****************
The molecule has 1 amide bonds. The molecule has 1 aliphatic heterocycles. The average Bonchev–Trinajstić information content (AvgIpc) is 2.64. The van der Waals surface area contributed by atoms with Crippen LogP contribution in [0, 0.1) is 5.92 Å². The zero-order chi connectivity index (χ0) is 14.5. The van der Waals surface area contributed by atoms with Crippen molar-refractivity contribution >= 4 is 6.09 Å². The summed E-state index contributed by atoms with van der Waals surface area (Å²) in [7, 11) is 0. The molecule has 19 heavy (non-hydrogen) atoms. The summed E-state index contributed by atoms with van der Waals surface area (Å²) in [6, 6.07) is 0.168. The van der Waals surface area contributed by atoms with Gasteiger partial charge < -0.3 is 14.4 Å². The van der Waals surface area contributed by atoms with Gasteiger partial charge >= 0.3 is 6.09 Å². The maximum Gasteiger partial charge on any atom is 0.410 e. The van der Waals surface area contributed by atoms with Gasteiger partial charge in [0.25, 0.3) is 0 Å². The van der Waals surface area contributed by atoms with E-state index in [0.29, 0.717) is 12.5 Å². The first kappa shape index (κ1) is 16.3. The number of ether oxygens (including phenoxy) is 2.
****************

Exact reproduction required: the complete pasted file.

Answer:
The molecule has 1 amide bonds. The molecule has 1 aliphatic heterocycles. The average Bonchev–Trinajstić information content (AvgIpc) is 2.64. The van der Waals surface area contributed by atoms with Crippen LogP contribution in [0, 0.1) is 5.92 Å². The zero-order chi connectivity index (χ0) is 14.5. The van der Waals surface area contributed by atoms with Crippen molar-refractivity contribution >= 4 is 6.09 Å². The summed E-state index contributed by atoms with van der Waals surface area (Å²) in [7, 11) is 0. The molecule has 19 heavy (non-hydrogen) atoms. The summed E-state index contributed by atoms with van der Waals surface area (Å²) in [6, 6.07) is 0.168. The van der Waals surface area contributed by atoms with Gasteiger partial charge < -0.3 is 14.4 Å². The van der Waals surface area contributed by atoms with Gasteiger partial charge >= 0.3 is 6.09 Å². The maximum Gasteiger partial charge on any atom is 0.410 e. The van der Waals surface area contributed by atoms with Gasteiger partial charge in [0.25, 0.3) is 0 Å². The van der Waals surface area contributed by atoms with E-state index in [0.29, 0.717) is 12.5 Å². The first kappa shape index (κ1) is 16.3. The number of ether oxygens (including phenoxy) is 2.